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Next Week: Rubio Staff Hosts Mobile Office Hours 

U.S. Senator Marco Rubio’s (R-FL) office will host in-person Mobile Office Hours next week to assist constituents with federal casework issues in their respective local communities. These office hours offer constituents who do not live close to one of Senator Rubio’s...

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Rubio Introduces Legislation To Ensure Retirement Security

May 14, 2014 | Press Releases

Washington, D.C. – U.S. Senator Marco Rubio (R-FL) today introduced the Let Seniors Work Act of 2014, legislation to promote retirement security in the 21st century and incentivize seniors to continue working past retirement age if they choose to do so by eliminating the 12.4 percent Social Security payroll tax and repealing the Retirement Earnings Test (RET).

Rubio first outlined this idea during a speech Tuesday at the National Press Club, as part of his efforts to restore the American Dream.

“While our economy is rapidly changing, retirement programs and savings plans have failed to adjust accordingly,” said Rubio. “Currently, seniors who have already paid their fair share into Social Security are being punished for choosing to keep working rather than immediately cashing in.

“By eliminating the Social Security payroll tax for seniors and repealing the Retirement Earnings Test, older people are incentivized to continue working well into their golden years,” Rubio continued. “This proposal would lift a financial strain from an entire generation of hardworking Americans, equipping them with the tools needed to live out the American Dream with comfort, dignity and peace of mind.”  

A PDF of the legislation is available here. The bill is supported by Americans for Tax Reform, Association of Mature American Citizens (AMAC), Citizens United, and the 60 Plus Association.

Eliminating the Social Security Payroll Tax for Seniors  

Current law requires America’s seniors that are working past retirement age to continue to pay Social Security taxes while receiving almost no extra benefits in return. This encourages some seniors to quit the workforce before they would otherwise. In order to remove this disincentive to work, Senator Rubio proposes eliminating the 12.4% Social Security payroll tax for all individuals aged 65 and older.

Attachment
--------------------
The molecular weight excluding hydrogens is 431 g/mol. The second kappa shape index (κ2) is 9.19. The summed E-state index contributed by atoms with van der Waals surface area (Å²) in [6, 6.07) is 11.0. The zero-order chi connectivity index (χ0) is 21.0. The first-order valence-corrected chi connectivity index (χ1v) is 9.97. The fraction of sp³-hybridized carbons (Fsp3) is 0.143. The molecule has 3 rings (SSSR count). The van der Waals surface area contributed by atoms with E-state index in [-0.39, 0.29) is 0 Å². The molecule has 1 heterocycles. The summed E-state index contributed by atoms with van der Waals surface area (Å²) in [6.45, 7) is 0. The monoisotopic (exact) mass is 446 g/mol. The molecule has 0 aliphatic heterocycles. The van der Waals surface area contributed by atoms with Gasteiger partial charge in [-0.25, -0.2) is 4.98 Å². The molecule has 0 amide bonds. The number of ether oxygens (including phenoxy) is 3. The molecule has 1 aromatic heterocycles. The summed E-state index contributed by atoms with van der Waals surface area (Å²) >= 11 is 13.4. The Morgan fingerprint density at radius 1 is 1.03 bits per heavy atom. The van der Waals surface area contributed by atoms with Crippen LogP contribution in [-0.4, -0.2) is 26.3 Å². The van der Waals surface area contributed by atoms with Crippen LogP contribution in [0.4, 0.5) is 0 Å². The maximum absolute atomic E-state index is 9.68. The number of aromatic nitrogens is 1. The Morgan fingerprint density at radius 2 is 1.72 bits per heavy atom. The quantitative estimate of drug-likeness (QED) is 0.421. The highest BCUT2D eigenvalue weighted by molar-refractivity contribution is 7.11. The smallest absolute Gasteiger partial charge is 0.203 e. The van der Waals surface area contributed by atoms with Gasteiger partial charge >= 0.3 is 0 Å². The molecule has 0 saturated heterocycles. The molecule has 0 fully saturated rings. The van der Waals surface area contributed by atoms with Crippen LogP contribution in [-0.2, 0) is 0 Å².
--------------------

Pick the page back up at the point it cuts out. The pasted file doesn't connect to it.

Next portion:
Eliminating this tax will also help seniors accelerate their savings by letting them keep more of their money. And it could also make older workers more attractive to employers, since the employer’s half of workers’ payroll taxes would also be eliminated.

Eliminating the Social Security payroll tax for seniors will pay for itself because older Americans will likely respond by working more and thus increasing federal income tax revenue. And seniors that choose to keep working longer will improve their personal retirement security and decrease dependency on federal assistance programs.

The macroeconomic benefits or real world effects of this policy would create economic conditions that would offset any costs by:

  • Encouraging Americans to have longer careers which will increase federal income tax revenue
  • Improving retirement security by allowing older Americans to retain more of their wages
  • Decreasing dependency on Federal assistance programs for many elderly individuals

Repealing the Retirement Earnings Test (RET)  

Under the RET, benefits are reduced about 50 cents for every dollar a person between the ages of 62 to 65 earns in excess of $15,000 a year. This essentially equates to a 50% tax on benefits on top of all other taxes being paid, including the payroll tax. Americans often work until the age of 62, and then elect for early retirement before they start incurring the RET penalty.

The RET doesn’t save any money. When a senior that is hit by this tax finally reaches the age of 65, benefits are increased to make up for any loss caused by the RET. In the end, the benefits end up being mostly the same over the course of a retirement with or without the Retirement Earnings Test.

Senator Rubio proposes eliminating the RET. It has been estimated that abolishing the RET would increase employment among early retirees by 5.3%, which is significant for a reform that has no long-term budgetary cost.